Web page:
When it comes to designing strategies to deal with climate variability and change, we are only as powerful as the information at hand. By providing freely accessible, quality-assured climate data, the Copernicus Climate Change Service (C3S) empowers governments, businesses and scientists across Europe and beyond to manage climate risk.
Implemented by the European Centre for Medium-Range Weather Forecasts (ECMWF) on behalf of the European Commission, C3S publishes the European State of the Climate, an annual overview of climate trends and weather events, analysed in the context of historical patterns, for a broad range of climate indicators. The report supports the European Commission’s Green Deal and climate action by providing an essential overview of the past year’s climate, contributing to the longer-term perspective, and providing a benchmark for future assessments of the environment.
With the main data collection for 2019 complete, C3S has just published the latest edition, packed with findings related to temperature, precipitation, sea ice, glaciers, vegetation cover, greenhouse gas concentrations and more.
Mapping the complexities of a changing climate
Earth observation data are of fundamental importance to our understanding of the state of our planet, but a complex mosaic of indicators is required to produce a meaningful picture of the climate, its variability and its long-term changes. The European State of the Climate draws on data and expertise from across the C3S community, other Copernicus services and external partners, examining how climate variables have fluctuated over the year and presenting select indicators that monitor long-term trends.
The Director of C3S, Carlo Buontempo, explains why the service is well placed to meet the challenges of compiling data from such a wide range of contributors.
“As part of the Copernicus family of services, C3S strives to produce useful climate information from raw data, rendering it accessible to a broad audience of expert and non-expert users from policymakers to business leaders and scientists. C3S is in a unique position of having the infrastructure and international expertise to create the European State of the Climate, which offers valuable insights relevant for so many sectors of society.”
Revealing the data behind the information
The European State of the Climate aims to show readers the pathway between the information in the report and the data and analyses behind it, making the connection as transparent as possible. For each edition, the C3S team looks for ways to improve how they achieve this. The 2019 report seeks to make the content more accessible for non-expert readers by adding in more detail on the types of data used. The report builds on measurements from satellites and ‘in-situ’ stations located on land, in the air or at sea, fed into state-of-the-art computer models to recreate historical climate conditions at any given time in the past 40 years anywhere on the planet.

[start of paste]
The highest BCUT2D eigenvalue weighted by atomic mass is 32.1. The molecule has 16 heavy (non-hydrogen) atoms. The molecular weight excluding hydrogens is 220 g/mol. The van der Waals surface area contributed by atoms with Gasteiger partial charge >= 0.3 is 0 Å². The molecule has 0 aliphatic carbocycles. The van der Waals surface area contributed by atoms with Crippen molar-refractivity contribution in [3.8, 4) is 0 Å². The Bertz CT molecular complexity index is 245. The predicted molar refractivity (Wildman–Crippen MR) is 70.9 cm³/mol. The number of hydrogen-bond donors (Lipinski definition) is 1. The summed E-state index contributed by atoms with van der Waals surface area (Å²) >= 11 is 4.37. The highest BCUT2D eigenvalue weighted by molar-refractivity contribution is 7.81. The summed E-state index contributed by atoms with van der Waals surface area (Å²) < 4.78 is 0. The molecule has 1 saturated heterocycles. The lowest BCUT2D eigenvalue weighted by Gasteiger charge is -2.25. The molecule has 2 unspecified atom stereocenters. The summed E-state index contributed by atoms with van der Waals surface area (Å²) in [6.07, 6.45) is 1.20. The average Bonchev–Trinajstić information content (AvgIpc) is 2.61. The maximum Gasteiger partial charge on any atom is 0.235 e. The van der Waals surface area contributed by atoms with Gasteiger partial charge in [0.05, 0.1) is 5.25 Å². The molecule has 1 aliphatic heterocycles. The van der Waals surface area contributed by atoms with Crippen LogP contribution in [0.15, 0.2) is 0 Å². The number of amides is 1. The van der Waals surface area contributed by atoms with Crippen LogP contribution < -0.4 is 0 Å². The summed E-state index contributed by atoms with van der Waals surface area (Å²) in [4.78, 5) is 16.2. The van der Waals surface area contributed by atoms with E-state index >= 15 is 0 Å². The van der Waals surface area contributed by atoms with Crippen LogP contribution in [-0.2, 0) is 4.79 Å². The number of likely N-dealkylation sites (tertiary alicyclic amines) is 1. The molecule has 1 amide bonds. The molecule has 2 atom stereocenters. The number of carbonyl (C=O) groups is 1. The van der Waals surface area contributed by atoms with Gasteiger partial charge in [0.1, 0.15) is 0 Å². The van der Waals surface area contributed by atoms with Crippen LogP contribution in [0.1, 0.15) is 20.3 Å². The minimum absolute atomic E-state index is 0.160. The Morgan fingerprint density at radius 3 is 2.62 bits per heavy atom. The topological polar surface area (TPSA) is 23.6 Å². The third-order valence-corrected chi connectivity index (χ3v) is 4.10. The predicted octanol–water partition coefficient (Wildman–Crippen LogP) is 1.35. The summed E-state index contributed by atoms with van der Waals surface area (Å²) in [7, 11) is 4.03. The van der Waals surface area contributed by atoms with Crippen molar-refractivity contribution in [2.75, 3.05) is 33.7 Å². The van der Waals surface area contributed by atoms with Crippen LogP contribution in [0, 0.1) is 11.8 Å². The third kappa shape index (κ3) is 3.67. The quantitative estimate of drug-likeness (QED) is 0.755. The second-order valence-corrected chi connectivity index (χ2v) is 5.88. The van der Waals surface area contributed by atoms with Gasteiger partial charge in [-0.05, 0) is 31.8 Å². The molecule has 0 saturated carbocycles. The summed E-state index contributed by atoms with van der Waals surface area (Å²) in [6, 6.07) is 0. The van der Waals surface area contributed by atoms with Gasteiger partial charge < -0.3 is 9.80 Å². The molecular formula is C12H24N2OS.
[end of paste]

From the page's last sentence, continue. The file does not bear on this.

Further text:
Buontempo adds: “This reconstruction of past weather helps determine how unusual a particular weather event is, and by extension, whether it fits with climate change trends or is more the result of natural climate variability.”
Each section in the 2019 report contains an indication of the type of data used and the reference period in order to give readers valuable context. Such an approach is also required to overcome limitations in datasets. For many of the indicators used in the report, datasets of 40 years are available. For others, such as indicators of vegetation and land cover, data stretch back less than 30 years.
2019 in data
So how does 2019 fit in with longer term climate trends? The newest edition of the European State of the Climate reveals it was the hottest year on record for Europe, closely followed by 2014, 2015 and 2018. Three distinct periods of temperatures much above those expected for the time of year were recorded for large parts of the continent, one warm spell in late February, and two heatwaves during June and July. Rainfall was close to average for the year as a whole, but late autumn saw higher than average precipitation in western and southern Europe, with episodes of extreme precipitation, leading to high river discharge and in flooding in many regions.
Further information on the climate report: